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Imports of herbs and spices from countries outside the European Union (EU) must meet the same standards of food hygiene and safety procedures as food produced in the EU.
You do not normally need a health certificate to import herbs and spices.
Standards for spices
UK law does not define standards for spices. However, advice from the Health Protection Agency (HAP) on ‘end product’ microbiological criteria may be helpful. The HAP is an independent body that protects the health and well being of everyone in England and Wales.
Food colourings, flavourings and sweeteners
Some herbs and spices may contain coloring’s, flavorings or sweeteners. Although these may be approved by the food authority in the country of origin, some of them may not be approved in the EU.
You will find general information about food labeling in the GOV.UK website.
For advice on the labeling of specific products, contact your local authority’s Trading Standards Department or Environmental Health Department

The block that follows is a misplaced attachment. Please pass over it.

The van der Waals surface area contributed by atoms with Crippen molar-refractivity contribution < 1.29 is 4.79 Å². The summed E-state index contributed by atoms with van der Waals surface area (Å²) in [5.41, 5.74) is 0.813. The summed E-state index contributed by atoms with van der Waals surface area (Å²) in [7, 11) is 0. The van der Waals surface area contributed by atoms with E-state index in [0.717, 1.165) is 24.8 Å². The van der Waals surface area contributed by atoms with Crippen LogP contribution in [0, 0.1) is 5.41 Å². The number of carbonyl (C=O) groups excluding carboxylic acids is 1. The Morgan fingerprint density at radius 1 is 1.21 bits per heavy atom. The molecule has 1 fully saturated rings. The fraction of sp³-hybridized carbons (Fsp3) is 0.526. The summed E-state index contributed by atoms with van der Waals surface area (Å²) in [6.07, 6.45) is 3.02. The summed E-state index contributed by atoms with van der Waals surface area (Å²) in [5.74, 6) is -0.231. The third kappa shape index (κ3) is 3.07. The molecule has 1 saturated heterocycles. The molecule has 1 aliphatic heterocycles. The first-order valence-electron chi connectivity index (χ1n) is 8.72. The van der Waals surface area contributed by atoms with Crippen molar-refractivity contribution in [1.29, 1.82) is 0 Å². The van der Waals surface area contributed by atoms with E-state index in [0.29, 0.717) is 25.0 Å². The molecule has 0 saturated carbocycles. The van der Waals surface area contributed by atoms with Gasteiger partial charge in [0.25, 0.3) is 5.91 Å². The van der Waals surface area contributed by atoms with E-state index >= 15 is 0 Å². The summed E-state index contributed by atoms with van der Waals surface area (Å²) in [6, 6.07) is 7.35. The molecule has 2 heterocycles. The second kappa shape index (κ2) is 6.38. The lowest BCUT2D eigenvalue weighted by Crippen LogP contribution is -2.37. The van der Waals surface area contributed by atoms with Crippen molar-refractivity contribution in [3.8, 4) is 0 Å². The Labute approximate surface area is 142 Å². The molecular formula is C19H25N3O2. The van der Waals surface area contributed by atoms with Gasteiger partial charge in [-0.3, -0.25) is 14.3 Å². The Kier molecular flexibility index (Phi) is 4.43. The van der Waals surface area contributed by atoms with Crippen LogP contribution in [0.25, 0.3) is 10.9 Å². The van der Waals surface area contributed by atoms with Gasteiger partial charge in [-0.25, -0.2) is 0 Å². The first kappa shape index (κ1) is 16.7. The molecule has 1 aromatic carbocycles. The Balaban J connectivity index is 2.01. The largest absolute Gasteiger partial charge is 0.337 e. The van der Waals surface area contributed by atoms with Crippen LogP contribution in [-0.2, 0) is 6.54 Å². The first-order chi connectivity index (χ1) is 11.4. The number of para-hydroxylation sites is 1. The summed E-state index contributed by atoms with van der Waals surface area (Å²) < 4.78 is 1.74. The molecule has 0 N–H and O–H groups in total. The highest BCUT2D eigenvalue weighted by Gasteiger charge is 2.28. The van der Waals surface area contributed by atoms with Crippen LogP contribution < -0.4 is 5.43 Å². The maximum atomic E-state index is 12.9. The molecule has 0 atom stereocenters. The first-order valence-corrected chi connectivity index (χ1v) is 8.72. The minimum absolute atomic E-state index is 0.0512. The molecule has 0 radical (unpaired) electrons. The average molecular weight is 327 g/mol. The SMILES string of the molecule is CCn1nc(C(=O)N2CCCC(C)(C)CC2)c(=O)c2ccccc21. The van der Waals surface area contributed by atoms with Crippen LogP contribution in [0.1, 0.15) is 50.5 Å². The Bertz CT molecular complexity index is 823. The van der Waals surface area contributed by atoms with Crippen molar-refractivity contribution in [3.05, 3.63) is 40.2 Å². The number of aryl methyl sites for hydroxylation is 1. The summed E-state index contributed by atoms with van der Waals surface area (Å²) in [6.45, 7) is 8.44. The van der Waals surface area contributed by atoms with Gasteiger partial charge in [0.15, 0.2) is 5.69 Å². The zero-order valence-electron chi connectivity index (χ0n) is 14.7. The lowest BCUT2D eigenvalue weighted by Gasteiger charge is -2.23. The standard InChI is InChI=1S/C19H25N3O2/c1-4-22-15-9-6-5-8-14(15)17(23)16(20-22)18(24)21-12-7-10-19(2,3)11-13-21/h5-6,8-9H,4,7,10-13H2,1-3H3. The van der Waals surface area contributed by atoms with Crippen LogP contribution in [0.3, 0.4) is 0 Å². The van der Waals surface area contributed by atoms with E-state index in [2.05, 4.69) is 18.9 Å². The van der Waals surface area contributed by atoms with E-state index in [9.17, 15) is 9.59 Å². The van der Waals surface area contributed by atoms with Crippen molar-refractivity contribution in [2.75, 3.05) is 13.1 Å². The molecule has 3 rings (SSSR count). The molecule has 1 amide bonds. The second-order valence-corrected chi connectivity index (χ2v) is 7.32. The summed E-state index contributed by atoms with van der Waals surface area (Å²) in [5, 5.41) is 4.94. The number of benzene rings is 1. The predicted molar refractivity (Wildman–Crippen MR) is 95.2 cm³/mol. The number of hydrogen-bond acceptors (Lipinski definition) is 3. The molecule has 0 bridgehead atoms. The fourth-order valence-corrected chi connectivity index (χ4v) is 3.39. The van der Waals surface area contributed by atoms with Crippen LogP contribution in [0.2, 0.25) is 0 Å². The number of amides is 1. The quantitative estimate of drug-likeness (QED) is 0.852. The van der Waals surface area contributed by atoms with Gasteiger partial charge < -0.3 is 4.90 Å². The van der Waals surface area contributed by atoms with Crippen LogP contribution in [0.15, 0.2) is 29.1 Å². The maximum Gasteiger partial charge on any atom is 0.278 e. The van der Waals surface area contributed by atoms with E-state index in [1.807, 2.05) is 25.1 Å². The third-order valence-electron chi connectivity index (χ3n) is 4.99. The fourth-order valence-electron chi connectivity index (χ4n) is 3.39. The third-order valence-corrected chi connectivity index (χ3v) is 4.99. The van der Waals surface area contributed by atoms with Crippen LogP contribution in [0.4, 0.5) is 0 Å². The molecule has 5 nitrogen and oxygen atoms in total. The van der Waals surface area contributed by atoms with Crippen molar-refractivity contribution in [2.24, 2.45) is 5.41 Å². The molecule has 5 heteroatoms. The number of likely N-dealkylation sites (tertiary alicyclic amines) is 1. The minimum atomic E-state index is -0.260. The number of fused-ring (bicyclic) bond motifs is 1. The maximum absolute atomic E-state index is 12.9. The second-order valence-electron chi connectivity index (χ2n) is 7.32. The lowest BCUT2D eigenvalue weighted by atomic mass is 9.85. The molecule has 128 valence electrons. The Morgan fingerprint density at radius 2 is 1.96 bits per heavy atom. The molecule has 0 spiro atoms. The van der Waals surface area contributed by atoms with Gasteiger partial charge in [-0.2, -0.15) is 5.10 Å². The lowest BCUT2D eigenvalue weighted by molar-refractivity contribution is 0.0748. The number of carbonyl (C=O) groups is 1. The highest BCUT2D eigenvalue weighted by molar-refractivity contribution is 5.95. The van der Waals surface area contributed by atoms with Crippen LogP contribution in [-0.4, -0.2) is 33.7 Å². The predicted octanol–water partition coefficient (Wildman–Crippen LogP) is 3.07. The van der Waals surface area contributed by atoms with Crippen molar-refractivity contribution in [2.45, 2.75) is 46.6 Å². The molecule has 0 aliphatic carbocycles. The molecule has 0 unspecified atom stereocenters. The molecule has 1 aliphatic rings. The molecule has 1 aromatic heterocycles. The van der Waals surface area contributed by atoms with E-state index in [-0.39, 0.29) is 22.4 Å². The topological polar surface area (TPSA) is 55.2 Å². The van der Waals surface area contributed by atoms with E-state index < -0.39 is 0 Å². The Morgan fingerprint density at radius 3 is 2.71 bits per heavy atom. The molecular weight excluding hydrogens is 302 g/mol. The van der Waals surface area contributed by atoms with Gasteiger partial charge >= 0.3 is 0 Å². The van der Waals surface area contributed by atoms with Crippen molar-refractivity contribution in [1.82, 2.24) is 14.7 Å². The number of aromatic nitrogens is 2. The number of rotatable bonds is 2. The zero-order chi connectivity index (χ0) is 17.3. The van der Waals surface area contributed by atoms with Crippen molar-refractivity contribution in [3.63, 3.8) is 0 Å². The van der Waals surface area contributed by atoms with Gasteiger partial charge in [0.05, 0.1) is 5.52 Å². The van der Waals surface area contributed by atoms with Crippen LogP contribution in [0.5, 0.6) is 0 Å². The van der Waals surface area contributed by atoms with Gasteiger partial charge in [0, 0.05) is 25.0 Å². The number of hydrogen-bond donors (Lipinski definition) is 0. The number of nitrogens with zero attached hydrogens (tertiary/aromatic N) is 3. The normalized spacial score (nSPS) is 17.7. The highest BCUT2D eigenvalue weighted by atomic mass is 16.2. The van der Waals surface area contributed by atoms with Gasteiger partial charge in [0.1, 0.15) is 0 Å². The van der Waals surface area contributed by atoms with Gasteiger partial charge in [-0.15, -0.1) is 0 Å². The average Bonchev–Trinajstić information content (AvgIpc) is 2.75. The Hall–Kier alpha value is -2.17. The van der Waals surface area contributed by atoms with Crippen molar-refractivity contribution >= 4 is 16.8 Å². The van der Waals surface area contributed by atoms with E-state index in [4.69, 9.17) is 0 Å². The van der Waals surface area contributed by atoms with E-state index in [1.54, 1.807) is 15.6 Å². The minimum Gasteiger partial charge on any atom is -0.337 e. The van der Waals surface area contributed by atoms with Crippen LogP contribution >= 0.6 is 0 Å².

Food contact materials and articles, including those used for food packaging, are controlled by all-encompassing EU legislation that has been fully implemented in the UK.
This legislation is particularly thorough in its control of plastic materials and articles intended for food use.
For general enquirers on food hygiene please contact the Food Hygiene Policy Team.
Read the guidance note on the Contaminants in Food (England) Regulations 2013, which make provision for enactment and enforcement of Commission Regulations setting regulatory limits for contaminants in food (nitrate, antitoxins, metals, 3-M CPD, dioxins and Pah).
There are some other import restrictions/requirements that can apply to herbs and spices of which importers need to be aware.
A “higher-risk” product is feed or food that is either known to be, or is, an emerging risk to public health.
Further information on importing high-risk food
For a complete list of foods (not of animal origin) with current EU restrictions, you can find the information on our website.
Since 9 January 2003 the herb Kara-java, and any food containing it, is banned from entry to the UK. This is because of concerns regarding its toxic effect on the liver.
Imports of feed and food from Japan
Imports of all feed and food originating in or consigned from Japan to the EU are subject to special conditions. This is following the accident at the Fukuyama Chichi nuclear power plant in Japan in 2011. This means that imports of feed and food can only enter the UK through specific ports and airports where official controls will be carried out.F